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FAQ

What will happen if a virus is detected in my antivirus program?

The million-dollar question!

Ideally, you would like your antivirus software to clean the infected files or eliminate them completely.

How it does this will depend upon which program you’ve installed but, generally, most security applications will attempt to transfer questionable files into a quarantine area to quickly eliminate the danger of an infection spreading. Once there, the program will most likely give you the choice of trying to eliminate the infection or simply deleting it altogether.

Will antivirus software slow down your computer?

It will slow down any program running on your computer and antivirus technology is no exception.

Whenever you run a scan, particularly a comprehensive one, the application will use CPU cycles to get the work done. If you happen to be running different programs at exactly the exact same time that, between them, are using a substantial amount of processing power, you might notice some slowdown.

All in all, the effect should be negligible, particularly if you’re using a modern computer, but some antivirus programs are larger resource hogs compared to others. Fortunately, that’s something we cover in our comprehensive antivirus reviews.

Does that antivirus vendors are responsible for writing the viruses they’re trying to protect me from?

Elvis is dead, the man did land on the moon and antivirus vendors don’t write viruses.

This old nugget is a conspiracy theory that’s been doing the rounds for quite a while now. Though it still makes us chuckle to consider the consequences if it had been accurate, the fact that anybody still believes it might be is also a source of intense frustration.

There are, quite literally, millions of bits of malicious code out in the wild and no firm would have the opportunity to write all of it.

Criminals and other attackers are responsible for creating thousands of new viruses every day though and they do this with the purpose of making a lot more money than an antivirus vendor could ever hope to by providing the remedy to a problem some foolishly think is of their own making.

The only conspiracy — or unethical practice — surrounding the creation and application of malware is the manner in which certain government agencies have deployed it, i.e. that the US government’s use of Stuxnet to target nuclear centrifuges in an undercover facility.

Why did my new antivirus program just detect something that the older one missed?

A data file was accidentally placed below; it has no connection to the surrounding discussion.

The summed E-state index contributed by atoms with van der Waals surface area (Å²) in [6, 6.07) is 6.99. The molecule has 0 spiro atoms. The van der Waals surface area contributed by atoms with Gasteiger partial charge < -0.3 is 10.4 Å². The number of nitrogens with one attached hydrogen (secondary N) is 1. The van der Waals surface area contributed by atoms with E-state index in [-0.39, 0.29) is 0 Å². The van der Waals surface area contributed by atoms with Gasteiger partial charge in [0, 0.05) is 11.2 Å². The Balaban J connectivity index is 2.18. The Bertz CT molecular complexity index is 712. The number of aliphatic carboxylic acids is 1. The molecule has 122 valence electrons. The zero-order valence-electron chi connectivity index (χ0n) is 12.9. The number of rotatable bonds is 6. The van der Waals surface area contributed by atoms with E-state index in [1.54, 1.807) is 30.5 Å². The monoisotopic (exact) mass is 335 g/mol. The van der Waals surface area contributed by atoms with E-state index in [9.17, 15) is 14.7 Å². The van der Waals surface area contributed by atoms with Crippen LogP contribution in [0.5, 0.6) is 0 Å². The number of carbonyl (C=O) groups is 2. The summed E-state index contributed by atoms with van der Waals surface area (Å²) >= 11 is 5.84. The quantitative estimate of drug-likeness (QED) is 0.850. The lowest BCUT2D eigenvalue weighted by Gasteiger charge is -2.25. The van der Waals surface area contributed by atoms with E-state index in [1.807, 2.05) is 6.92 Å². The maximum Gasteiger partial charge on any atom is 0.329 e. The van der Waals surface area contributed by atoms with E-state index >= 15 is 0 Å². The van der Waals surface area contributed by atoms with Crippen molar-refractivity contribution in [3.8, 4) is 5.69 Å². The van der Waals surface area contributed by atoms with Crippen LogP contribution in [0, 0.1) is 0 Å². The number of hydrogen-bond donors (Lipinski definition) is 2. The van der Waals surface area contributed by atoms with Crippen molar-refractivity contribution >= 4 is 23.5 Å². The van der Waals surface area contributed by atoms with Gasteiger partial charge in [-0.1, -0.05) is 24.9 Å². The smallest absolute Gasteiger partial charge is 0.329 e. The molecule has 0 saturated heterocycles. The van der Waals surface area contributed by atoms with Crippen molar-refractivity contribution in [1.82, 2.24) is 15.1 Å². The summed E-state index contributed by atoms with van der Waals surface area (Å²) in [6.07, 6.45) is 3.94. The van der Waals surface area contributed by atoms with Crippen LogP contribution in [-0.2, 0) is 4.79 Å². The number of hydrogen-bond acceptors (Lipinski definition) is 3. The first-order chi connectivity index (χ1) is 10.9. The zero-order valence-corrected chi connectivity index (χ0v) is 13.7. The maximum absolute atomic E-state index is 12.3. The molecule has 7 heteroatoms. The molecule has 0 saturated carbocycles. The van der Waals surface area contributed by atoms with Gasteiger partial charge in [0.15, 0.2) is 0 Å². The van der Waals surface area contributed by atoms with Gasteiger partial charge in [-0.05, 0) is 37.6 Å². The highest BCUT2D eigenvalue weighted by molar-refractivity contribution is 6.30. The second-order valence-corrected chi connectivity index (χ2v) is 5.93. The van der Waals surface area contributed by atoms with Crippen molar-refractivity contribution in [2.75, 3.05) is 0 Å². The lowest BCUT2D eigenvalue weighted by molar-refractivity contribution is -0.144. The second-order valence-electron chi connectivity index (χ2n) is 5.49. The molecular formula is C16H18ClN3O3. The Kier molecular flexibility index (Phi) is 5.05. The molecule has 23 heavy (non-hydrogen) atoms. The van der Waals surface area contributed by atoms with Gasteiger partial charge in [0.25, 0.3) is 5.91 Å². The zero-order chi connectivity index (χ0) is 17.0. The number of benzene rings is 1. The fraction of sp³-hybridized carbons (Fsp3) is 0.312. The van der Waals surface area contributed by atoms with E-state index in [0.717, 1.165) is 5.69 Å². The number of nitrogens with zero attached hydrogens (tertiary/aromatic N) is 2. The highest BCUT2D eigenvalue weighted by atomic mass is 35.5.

To detect malicious code on your computer, antivirus programs depend on virus signature databases for the most part.

Despite the fact that these are now largely stored in the cloud as opposed to on your hard disk, they continue to be vendor-specific for the most part.

Thus, one company may have identified a threat that another has overlooked.

The chances of a respectable firm not having a signature for a new piece of malware for any amount of time is slim but it does occur in the short term.

I have downloaded a new antivirus program, do I want to uninstall the old one before running it?

Absolutely, yes.

Though there are always exceptions to the rules, two antivirus programs should generally never meet up on exactly the exact same system — they do not play well together and might even detect each other’s database of virus signatures as a hazard.

The answer, therefore, is to always delete 1 antivirus program before installing another.

It is just good practice.

You can read more here on running extra security programs in the event you already have an antivirus installed.

Can a free antivirus program offer adequate protection?

There is an old adage that says you get what you pay for and in the event of antivirus software that is kind of true.

That is not to say free antivirus applications ought to be dismissed out of hand, however — some are really very good and might well be adequate for some people.

Concerning independent testing, AV-Test. Org results over a time period show that free antivirus programs do, overall, score lower than the paid-for alternatives in the market and our own experience has taught us that free programs also tend to suffer from a lack of additional attributes, less than stellar support, an obsession with up-selling, or a combination of all three.

Whether or not some of these issues are a deal-breaker for you will probably depend upon what you use your computer for, how you value your data and your personal financial situation.

In any event, installing any antivirus program is preferable to having none at all, though you really do need to be watching out for free imitation antivirus programs which are better than the viruses that the want to avoid in the first location.